“No, it means she can have sex on land and on sea”. The poor boys, not even out of “Tween World” just yet and they are already confusing themselves over what a nymphomaniac actually is. For the record, that’s nowhere close but the laughter it generates is nothing short of infectious as this is just one of the many zingers, put-downs and generally hilarious moments to be found in Good Boys. It won’t be for everyone, we can assure you of that, but such is its combination of laughs and feels, as well as its honest depiction of growing pains, particularly in the Device Age, that it certainly won’t be without fans for many years to come.
The Good Boys of our tale are the self-named Bean Bag Boys: Max (Jacob Tremblay), Lucas (Keith L. Williams) and Thor (Brady Noon), friends since they were wee ones and who are inseparable when it comes to school, gaming and everything in between. With an impending kissing party on the horizon, the trio realise they know nothing about the subject and, after a quick internet search and some covert spying on their university student neighbour, begin their own Quest for the Holy Grail, of sorts.
Despite what you may have been led to believe, Seth Rogen and Evan Goldberg are simply producers this time: nurturing the film through their Point Grey Productions, this isn’t their baby in the same way that Superbad was back in 2007, but that doesn’t mean their fingerprints aren’t all over it. Hell, the film’s trailers have Rogen telling the boys that because the trailer is rated R they can’t even watch the trailer to their own film.
This is Superbad for the Instagram/Stranger Things generation in many ways but there’s arguably more to it: whilst the boys are busy learning about sex, sexism and sexuality with CPR dolls and misguided information on tampons, sex toys and drugs as their “guide”, there’s a wonderfully innocence and sweetness to the film that separates it from their aforementioned film and, indeed, Sausage Party. It’s an age where naviety is the norm and where a sip of beer is worth a thousand “likes” and writers Gene Stupnitsky and Lee Eisenberg, who worked on the US version of The Office and the hopelessly unfunny Year One, brilliant combine 21st century teen life with a real heart and soul.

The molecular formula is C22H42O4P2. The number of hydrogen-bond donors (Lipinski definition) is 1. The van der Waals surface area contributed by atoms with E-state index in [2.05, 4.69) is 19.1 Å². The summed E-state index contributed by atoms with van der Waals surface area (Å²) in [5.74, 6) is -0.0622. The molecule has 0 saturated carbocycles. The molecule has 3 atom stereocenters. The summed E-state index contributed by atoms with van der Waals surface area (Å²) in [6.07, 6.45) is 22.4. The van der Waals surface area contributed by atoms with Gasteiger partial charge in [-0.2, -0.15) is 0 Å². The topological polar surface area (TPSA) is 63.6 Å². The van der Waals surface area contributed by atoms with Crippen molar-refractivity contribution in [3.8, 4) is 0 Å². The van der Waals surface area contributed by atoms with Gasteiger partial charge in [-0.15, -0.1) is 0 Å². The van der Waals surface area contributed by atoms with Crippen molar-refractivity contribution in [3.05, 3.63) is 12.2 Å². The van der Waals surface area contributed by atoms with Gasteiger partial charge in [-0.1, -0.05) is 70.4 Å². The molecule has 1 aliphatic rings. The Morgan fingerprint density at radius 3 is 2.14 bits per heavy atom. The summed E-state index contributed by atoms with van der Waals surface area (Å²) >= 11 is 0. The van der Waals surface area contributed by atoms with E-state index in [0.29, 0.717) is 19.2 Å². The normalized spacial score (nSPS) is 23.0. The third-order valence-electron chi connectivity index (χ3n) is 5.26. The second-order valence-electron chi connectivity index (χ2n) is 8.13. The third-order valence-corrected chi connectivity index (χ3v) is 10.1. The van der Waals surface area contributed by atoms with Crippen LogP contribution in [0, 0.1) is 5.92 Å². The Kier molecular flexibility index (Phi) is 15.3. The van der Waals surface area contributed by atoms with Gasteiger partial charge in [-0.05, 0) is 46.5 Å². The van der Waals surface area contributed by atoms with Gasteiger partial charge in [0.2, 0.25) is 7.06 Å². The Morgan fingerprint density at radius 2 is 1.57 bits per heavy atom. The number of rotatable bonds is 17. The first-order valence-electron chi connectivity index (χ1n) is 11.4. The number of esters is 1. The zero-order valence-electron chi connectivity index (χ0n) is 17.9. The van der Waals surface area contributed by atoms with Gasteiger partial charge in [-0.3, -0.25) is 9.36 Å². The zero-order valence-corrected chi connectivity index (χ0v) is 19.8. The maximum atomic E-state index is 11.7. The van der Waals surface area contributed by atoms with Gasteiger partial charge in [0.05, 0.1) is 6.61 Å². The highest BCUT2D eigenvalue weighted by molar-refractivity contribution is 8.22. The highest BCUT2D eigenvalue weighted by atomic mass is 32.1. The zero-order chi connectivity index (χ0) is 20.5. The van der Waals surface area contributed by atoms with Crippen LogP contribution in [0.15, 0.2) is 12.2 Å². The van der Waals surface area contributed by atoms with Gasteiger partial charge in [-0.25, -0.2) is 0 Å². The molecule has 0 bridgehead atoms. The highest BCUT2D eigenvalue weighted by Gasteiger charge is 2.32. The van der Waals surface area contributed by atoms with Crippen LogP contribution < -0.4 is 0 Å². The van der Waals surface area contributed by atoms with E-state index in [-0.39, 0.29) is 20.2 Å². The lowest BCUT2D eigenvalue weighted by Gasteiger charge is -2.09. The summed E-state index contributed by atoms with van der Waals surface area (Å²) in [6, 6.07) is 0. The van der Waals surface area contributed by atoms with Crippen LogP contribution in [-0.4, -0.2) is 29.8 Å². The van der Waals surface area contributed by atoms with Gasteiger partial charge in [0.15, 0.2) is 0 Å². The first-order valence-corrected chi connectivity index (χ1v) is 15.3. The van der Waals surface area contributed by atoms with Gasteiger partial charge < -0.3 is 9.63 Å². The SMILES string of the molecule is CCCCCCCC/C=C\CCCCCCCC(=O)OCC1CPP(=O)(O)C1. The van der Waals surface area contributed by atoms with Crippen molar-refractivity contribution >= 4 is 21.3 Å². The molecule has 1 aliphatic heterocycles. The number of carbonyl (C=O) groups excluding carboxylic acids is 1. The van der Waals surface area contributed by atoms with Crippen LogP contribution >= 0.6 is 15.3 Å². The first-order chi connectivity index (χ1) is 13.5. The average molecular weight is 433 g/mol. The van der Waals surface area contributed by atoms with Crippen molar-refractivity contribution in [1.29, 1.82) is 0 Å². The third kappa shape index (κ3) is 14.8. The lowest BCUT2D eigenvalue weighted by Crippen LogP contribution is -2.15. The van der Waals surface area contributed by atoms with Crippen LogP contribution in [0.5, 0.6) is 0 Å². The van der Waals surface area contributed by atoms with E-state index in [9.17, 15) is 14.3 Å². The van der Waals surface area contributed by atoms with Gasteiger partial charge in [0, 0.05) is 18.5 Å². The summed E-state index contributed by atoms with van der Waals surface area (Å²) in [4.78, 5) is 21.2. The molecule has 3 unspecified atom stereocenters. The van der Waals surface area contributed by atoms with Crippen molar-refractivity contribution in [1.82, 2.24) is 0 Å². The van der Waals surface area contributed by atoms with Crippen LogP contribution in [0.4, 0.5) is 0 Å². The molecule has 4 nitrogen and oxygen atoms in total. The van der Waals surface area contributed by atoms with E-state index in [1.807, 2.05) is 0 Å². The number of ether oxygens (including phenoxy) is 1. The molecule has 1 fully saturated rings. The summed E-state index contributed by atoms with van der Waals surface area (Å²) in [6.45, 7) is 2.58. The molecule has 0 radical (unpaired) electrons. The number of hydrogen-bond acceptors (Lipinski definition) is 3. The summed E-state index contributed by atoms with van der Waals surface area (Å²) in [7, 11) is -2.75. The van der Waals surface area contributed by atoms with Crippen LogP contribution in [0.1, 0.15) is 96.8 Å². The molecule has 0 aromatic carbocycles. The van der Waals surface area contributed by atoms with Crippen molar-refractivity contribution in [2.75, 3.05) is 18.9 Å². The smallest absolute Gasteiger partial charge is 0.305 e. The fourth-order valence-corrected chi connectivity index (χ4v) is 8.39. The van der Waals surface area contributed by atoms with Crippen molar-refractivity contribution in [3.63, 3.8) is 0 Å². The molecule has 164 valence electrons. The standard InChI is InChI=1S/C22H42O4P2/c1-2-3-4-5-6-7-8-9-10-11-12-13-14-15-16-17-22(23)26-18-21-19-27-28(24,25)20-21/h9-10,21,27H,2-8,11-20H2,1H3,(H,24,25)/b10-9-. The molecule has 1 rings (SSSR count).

Key to the film’s success is its cast and all three of the boys are exemplary: Jacob Tremblay continues his rise to megastardom with another brilliant turn as Max whose desperation to impress one of his classmates, who he is hopelessly in love with, is the catalyst for the boys’ mission; Noon brings an energetic edginess to the film whilst Williams, easily the standout, is the grounded, thoughtful Lucas whose sincerity and loyal moral compass brings them back to Earth, particularly in the heartfelt finale.
A coming-of-age tale with a twist, Good Boys is at times puerile and immature for sure, but that’s the point: this is a tale that’s about a trio of friends who are both those things and more, but they never mean any harm and through its genuinely affecting friendship and the lessons they learn along the way, the film is elevated above many others of a similar ilk. And that’s no bad thing.
Scott J.Davis |
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Comedy | USA, 2019 | 15 | Universal Pictures | 16th August 2019 (UK, USA) | Dir.Gene Stupnitsky | Jacob Tremblay, Keith L. Williams, Brady Noon, Will Forte